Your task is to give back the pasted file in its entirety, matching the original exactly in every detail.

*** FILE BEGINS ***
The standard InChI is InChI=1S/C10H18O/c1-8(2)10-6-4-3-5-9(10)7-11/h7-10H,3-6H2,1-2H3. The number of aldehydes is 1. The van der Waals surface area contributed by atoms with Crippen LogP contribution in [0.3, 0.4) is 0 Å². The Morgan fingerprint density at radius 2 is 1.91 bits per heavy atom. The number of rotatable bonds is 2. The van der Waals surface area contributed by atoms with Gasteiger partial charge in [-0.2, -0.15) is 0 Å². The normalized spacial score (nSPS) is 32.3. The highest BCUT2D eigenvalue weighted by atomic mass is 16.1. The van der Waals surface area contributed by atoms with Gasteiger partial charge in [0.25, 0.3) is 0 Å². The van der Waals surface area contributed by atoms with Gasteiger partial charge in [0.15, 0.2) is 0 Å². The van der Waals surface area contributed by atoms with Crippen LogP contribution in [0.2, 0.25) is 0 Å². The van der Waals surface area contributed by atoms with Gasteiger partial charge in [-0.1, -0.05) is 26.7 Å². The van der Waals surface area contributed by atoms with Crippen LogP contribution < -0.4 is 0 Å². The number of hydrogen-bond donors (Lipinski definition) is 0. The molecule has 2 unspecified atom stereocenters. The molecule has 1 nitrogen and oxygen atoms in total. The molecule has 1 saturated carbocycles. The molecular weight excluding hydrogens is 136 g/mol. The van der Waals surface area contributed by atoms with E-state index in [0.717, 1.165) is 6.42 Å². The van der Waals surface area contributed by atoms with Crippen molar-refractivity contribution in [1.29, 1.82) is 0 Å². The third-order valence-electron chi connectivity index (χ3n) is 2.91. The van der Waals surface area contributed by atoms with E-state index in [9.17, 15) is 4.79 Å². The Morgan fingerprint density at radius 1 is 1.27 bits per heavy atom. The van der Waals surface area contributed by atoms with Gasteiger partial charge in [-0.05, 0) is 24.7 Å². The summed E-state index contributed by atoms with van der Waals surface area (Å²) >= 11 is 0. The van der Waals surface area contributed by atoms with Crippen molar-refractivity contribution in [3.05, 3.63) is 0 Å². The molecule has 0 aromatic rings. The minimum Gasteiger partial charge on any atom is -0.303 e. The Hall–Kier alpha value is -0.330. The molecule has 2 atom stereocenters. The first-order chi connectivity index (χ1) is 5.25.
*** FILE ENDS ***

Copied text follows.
The standard InChI is InChI=1S/C10H18O/c1-8(2)10-6-4-3-5-9(10)7-11/h7-10H,3-6H2,1-2H3. The number of aldehydes is 1. The van der Waals surface area contributed by atoms with Crippen LogP contribution in [0.3, 0.4) is 0 Å². The Morgan fingerprint density at radius 2 is 1.91 bits per heavy atom. The number of rotatable bonds is 2. The van der Waals surface area contributed by atoms with Gasteiger partial charge in [-0.2, -0.15) is 0 Å². The normalized spacial score (nSPS) is 32.3. The highest BCUT2D eigenvalue weighted by atomic mass is 16.1. The van der Waals surface area contributed by atoms with Gasteiger partial charge in [0.25, 0.3) is 0 Å². The van der Waals surface area contributed by atoms with Gasteiger partial charge in [0.15, 0.2) is 0 Å². The van der Waals surface area contributed by atoms with Crippen LogP contribution in [0.2, 0.25) is 0 Å². The van der Waals surface area contributed by atoms with Gasteiger partial charge in [-0.1, -0.05) is 26.7 Å². The van der Waals surface area contributed by atoms with Crippen LogP contribution < -0.4 is 0 Å². The number of hydrogen-bond donors (Lipinski definition) is 0. The molecule has 2 unspecified atom stereocenters. The molecule has 1 nitrogen and oxygen atoms in total. The molecule has 1 saturated carbocycles. The molecular weight excluding hydrogens is 136 g/mol. The van der Waals surface area contributed by atoms with E-state index in [0.717, 1.165) is 6.42 Å². The van der Waals surface area contributed by atoms with Crippen molar-refractivity contribution in [1.29, 1.82) is 0 Å². The third-order valence-electron chi connectivity index (χ3n) is 2.91. The van der Waals surface area contributed by atoms with E-state index in [9.17, 15) is 4.79 Å². The Morgan fingerprint density at radius 1 is 1.27 bits per heavy atom. The van der Waals surface area contributed by atoms with Gasteiger partial charge in [-0.05, 0) is 24.7 Å². The summed E-state index contributed by atoms with van der Waals surface area (Å²) >= 11 is 0. The van der Waals surface area contributed by atoms with Crippen molar-refractivity contribution in [3.05, 3.63) is 0 Å². The molecule has 0 aromatic rings. The minimum Gasteiger partial charge on any atom is -0.303 e. The Hall–Kier alpha value is -0.330. The molecule has 2 atom stereocenters. The first-order chi connectivity index (χ1) is 5.25.